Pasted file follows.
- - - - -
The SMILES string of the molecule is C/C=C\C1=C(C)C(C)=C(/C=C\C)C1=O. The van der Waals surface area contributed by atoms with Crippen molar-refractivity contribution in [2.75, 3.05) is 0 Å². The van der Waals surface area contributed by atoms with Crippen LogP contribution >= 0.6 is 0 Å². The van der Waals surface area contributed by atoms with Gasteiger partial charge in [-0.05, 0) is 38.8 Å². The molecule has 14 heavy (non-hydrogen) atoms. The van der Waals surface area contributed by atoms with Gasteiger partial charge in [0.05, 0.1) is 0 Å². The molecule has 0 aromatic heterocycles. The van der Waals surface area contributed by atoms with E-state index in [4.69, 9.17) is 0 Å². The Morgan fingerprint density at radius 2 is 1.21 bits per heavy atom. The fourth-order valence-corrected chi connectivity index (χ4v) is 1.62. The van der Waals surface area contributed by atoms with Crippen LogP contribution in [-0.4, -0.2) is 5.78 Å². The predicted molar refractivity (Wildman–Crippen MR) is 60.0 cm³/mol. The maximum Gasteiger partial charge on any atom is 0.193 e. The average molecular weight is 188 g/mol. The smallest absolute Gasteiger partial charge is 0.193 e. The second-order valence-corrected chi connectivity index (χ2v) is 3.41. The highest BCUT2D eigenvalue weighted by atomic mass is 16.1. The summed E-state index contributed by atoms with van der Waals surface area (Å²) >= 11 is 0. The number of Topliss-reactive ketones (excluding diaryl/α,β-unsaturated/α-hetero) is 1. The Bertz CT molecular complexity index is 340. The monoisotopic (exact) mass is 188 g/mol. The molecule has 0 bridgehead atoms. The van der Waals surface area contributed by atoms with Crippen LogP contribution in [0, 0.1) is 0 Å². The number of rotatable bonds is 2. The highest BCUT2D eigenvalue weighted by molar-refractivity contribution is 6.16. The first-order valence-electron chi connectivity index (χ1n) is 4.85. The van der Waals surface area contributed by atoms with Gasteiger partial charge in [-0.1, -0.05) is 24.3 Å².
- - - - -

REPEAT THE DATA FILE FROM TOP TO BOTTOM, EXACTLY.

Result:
The SMILES string of the molecule is C/C=C\C1=C(C)C(C)=C(/C=C\C)C1=O. The van der Waals surface area contributed by atoms with Crippen molar-refractivity contribution in [2.75, 3.05) is 0 Å². The van der Waals surface area contributed by atoms with Crippen LogP contribution >= 0.6 is 0 Å². The van der Waals surface area contributed by atoms with Gasteiger partial charge in [-0.05, 0) is 38.8 Å². The molecule has 14 heavy (non-hydrogen) atoms. The van der Waals surface area contributed by atoms with Gasteiger partial charge in [0.05, 0.1) is 0 Å². The molecule has 0 aromatic heterocycles. The van der Waals surface area contributed by atoms with E-state index in [4.69, 9.17) is 0 Å². The Morgan fingerprint density at radius 2 is 1.21 bits per heavy atom. The fourth-order valence-corrected chi connectivity index (χ4v) is 1.62. The van der Waals surface area contributed by atoms with Crippen LogP contribution in [-0.4, -0.2) is 5.78 Å². The predicted molar refractivity (Wildman–Crippen MR) is 60.0 cm³/mol. The maximum Gasteiger partial charge on any atom is 0.193 e. The average molecular weight is 188 g/mol. The smallest absolute Gasteiger partial charge is 0.193 e. The second-order valence-corrected chi connectivity index (χ2v) is 3.41. The highest BCUT2D eigenvalue weighted by atomic mass is 16.1. The summed E-state index contributed by atoms with van der Waals surface area (Å²) >= 11 is 0. The number of Topliss-reactive ketones (excluding diaryl/α,β-unsaturated/α-hetero) is 1. The Bertz CT molecular complexity index is 340. The monoisotopic (exact) mass is 188 g/mol. The molecule has 0 bridgehead atoms. The van der Waals surface area contributed by atoms with Crippen LogP contribution in [0, 0.1) is 0 Å². The number of rotatable bonds is 2. The highest BCUT2D eigenvalue weighted by molar-refractivity contribution is 6.16. The first-order valence-electron chi connectivity index (χ1n) is 4.85. The van der Waals surface area contributed by atoms with Gasteiger partial charge in [-0.1, -0.05) is 24.3 Å².